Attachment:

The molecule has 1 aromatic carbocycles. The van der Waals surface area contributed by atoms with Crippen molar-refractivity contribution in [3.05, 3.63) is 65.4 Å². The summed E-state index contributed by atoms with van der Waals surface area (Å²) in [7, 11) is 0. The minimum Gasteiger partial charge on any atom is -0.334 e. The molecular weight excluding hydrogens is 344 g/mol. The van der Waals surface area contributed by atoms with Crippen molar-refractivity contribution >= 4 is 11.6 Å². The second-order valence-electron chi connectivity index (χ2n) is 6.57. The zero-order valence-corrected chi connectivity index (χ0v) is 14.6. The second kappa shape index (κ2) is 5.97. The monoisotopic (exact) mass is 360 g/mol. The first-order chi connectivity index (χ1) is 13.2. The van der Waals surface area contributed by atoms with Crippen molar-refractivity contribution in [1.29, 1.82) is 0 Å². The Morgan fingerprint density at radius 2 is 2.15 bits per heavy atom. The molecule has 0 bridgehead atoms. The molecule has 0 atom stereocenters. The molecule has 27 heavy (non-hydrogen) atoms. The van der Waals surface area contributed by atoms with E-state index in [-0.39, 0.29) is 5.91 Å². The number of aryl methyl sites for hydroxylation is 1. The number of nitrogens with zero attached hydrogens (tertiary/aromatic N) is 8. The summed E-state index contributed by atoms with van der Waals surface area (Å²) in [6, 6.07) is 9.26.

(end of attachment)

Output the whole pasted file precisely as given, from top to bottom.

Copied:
The molecule has 1 aromatic carbocycles. The van der Waals surface area contributed by atoms with Crippen molar-refractivity contribution in [3.05, 3.63) is 65.4 Å². The summed E-state index contributed by atoms with van der Waals surface area (Å²) in [7, 11) is 0. The minimum Gasteiger partial charge on any atom is -0.334 e. The molecular weight excluding hydrogens is 344 g/mol. The van der Waals surface area contributed by atoms with Crippen molar-refractivity contribution >= 4 is 11.6 Å². The second-order valence-electron chi connectivity index (χ2n) is 6.57. The zero-order valence-corrected chi connectivity index (χ0v) is 14.6. The second kappa shape index (κ2) is 5.97. The monoisotopic (exact) mass is 360 g/mol. The first-order chi connectivity index (χ1) is 13.2. The van der Waals surface area contributed by atoms with Crippen molar-refractivity contribution in [1.29, 1.82) is 0 Å². The Morgan fingerprint density at radius 2 is 2.15 bits per heavy atom. The molecule has 0 bridgehead atoms. The molecule has 0 atom stereocenters. The molecule has 27 heavy (non-hydrogen) atoms. The van der Waals surface area contributed by atoms with E-state index in [-0.39, 0.29) is 5.91 Å². The number of aryl methyl sites for hydroxylation is 1. The number of nitrogens with zero attached hydrogens (tertiary/aromatic N) is 8. The summed E-state index contributed by atoms with van der Waals surface area (Å²) in [6, 6.07) is 9.26.